The Minnesota Supreme Court decided an interesting, and likely important case earlier this week regarding the constitutionality of the state’s implied-consent law. The High Court ultimately decided that because the defendant, Wesley Brooks, consented to the having a chemical test performed following a drunk driving traffic stop there was no violation of the man’s Fourth Amendment rights.
In its majority opinion, the Court identified the issue in the case as whether the police violated Brooks’ Fourth Amendment rights when they took blood and urine samples from the man without first obtaining a search warrant. The Court heard evidence on the matter and decided unanimously that Brooks himself handed over the incriminating samples in each of his DUI cases and that because Brooks made the decision to submit to these chemical tests, police officers never needed to seek a judge’s permission with a formal search warrant.
In issuing its opinion, the Court sidestepped an important argument made by Brooks’ defense attorney and that is given Minnesota’s current implied-consent law it is impossible for a person in Brooks’ position to ever truly consent to a search given the harsh penalties he or she will be subjected to if they refuse a chemical test. As Brooks’ lawyers pointed out, the state’s implied-consent law says that anyone who refuses to agree to a chemical test to determine their blood alcohol concentration has committed a crime and will be punished accordingly, usually with automatic suspension of his or her driver’s license.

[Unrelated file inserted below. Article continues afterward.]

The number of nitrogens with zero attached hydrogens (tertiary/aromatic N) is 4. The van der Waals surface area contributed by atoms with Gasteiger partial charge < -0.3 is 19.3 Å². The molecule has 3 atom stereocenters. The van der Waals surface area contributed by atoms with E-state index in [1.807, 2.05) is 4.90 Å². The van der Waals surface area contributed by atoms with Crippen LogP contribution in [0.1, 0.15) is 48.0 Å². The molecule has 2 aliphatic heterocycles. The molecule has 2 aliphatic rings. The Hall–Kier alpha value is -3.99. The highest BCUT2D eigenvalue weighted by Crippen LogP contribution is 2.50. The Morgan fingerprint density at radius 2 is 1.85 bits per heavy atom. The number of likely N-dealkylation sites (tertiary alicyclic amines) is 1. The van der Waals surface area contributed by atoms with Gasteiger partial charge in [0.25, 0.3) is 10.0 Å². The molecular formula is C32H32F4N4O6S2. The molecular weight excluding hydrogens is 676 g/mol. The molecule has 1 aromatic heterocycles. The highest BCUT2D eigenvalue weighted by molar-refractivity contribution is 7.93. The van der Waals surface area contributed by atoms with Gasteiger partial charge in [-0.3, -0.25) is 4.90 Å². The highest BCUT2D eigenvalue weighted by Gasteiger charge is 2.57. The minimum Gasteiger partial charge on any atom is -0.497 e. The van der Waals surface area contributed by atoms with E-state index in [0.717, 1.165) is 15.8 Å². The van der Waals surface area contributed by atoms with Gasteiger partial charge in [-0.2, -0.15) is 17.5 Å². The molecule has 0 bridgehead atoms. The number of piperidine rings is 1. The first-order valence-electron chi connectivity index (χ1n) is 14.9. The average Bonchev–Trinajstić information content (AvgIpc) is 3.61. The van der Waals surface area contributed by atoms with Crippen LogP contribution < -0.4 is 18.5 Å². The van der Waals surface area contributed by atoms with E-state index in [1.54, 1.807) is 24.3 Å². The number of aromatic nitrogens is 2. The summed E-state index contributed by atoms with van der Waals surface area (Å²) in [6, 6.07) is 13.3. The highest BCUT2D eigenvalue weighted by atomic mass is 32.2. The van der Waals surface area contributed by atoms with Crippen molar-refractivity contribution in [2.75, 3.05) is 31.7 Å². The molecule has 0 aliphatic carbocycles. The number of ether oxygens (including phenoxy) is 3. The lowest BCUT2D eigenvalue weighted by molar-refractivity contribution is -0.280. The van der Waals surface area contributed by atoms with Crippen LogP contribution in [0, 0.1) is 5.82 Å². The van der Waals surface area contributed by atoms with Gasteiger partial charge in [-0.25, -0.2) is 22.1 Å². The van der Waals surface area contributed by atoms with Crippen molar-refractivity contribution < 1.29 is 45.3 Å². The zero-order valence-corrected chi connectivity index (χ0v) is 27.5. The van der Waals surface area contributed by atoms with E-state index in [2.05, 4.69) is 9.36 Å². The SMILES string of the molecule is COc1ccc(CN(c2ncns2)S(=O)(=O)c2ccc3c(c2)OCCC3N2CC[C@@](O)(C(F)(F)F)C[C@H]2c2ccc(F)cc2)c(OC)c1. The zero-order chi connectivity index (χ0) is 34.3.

Brooks made the point that saying drivers truly have a choice in such situations is preposterous, given the harm they will face if they “choose” to refuse. The Court disagreed with Brooks’ argument, saying that the state’s implied-consent law does not amount to coercion. The majority wrote that just because criminal penalties are attached to a refusal to submit to a chemical test does not mean that the defendant lacks genuine choice.
The Court went on to say that in Brooks’ case he was read the state’s implied-consent law by the arresting officer, something that clearly informed him of his legal options. The Court found that when someone has been told that he or she can say no to a search and then decides to submit anyway that this can be said to be a voluntary decision and not one based on coercion.
Thankfully, one justice felt differently with regards to the implied-consent law. In a concurring opinion, Justice Stras wrote that he had trouble accepting the argument that any choice regarding submission to a chemical test is voluntary when suspects are informed that refusal to submit will be deemed a criminal act. Justice Stras described Minnesota’s implied-consent law as “coercive” and in the context of this case, unconstitutional.
Stras’ concurrence offered hope to some criminal defense experts who say that it is high time that these implied-consent laws be subjected to some serious scrutiny. Brooks’ attorney has said that he hopes to appeal the case to the U.S. Supreme Court so that there can be a serious national conversation about the validity of these punitive measures.
To read the full opinion, click here.